Now, how would anyone who was Catholic at the time be able to respond to such an Ecumenical decree as corruption (for no doubt today Catholics believe this is corruptible) with anything but obedience and submission. I mean, he is told, for the sake of his soul, that is is bound to obey such decrees, and that if he does so, he does so to his eternal ruin.
Now, before we begin by distinguishing what is “infallible” and what is “not infallible”, I would like to keep this consonant with Dr. David Anders original post. Despite the fact that today some Catholics will argue that these teachings of the past are dead and buried in the ground of fallible teaching, it still does not answer how one was to react to these teachings, which, for the modern Roman Catholic is totally corruptible. To say that one would not be held accountable because the Church was speaking with her authority, and the laymen is bound to subject himself to the Church, is to put the eternal law of God under the living Voice of the Church, however shape or form that it comes. The authority of the Church did not come with any flexibility, and if you disobeyed the Church, you were to be considered, by all as well as yourself, not in communion with Christ.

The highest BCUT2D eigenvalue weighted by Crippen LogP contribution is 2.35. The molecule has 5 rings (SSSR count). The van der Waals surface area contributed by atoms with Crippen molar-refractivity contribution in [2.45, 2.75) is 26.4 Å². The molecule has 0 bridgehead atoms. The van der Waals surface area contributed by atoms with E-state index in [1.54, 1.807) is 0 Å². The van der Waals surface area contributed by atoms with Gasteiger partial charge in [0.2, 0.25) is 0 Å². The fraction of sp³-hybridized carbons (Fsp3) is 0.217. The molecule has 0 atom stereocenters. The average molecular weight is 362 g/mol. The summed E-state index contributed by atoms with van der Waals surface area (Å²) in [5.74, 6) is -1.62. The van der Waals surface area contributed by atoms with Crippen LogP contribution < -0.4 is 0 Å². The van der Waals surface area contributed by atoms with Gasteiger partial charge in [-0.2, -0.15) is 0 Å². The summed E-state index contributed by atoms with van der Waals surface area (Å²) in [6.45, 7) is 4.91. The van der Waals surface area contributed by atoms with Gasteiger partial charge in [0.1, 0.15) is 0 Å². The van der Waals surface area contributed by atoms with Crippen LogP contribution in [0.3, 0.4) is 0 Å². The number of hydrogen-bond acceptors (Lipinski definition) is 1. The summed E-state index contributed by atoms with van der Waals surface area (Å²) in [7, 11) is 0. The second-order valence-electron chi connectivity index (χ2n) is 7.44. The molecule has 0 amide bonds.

So this all goes back to the question of how is one to react to corruption in the Church. For this does not bear upon just the window of history wherein the European Reformation took place, but also for today and forevermore. For just as the Church has revised things, calling one thing binding in one place and not binding in another, in the past, presumably, it can do so in the future. And for all we know, we are living in a time wherein there is teaching and practice, that will be later seen as unacceptable by the very same Church.
This is not to deny that one must be able to see the hand of God in history. The limits of our understanding in what God does is clearly testified by the Scriptures “My ways are above your ways, my thoughts are above your thoughts”. And we also know that Salvation and Redemptive history was not always “ideal” (Abraham’s fornication w/ Hagar, the sins of the 12 sons, Joseph’s betrayal into Egyptian slavery, etc,etc,etc), but that God is moving his plan through it anyhow.
But when there is an exercise of Ecclesiastical authority which binds the conscience, and the conditions and qualifications for such authority to be binding or not binding are different throughout the ages, how is one to really “react” properly when the Church acts in ways, that, in heinsight, we now know to be, in fact, false??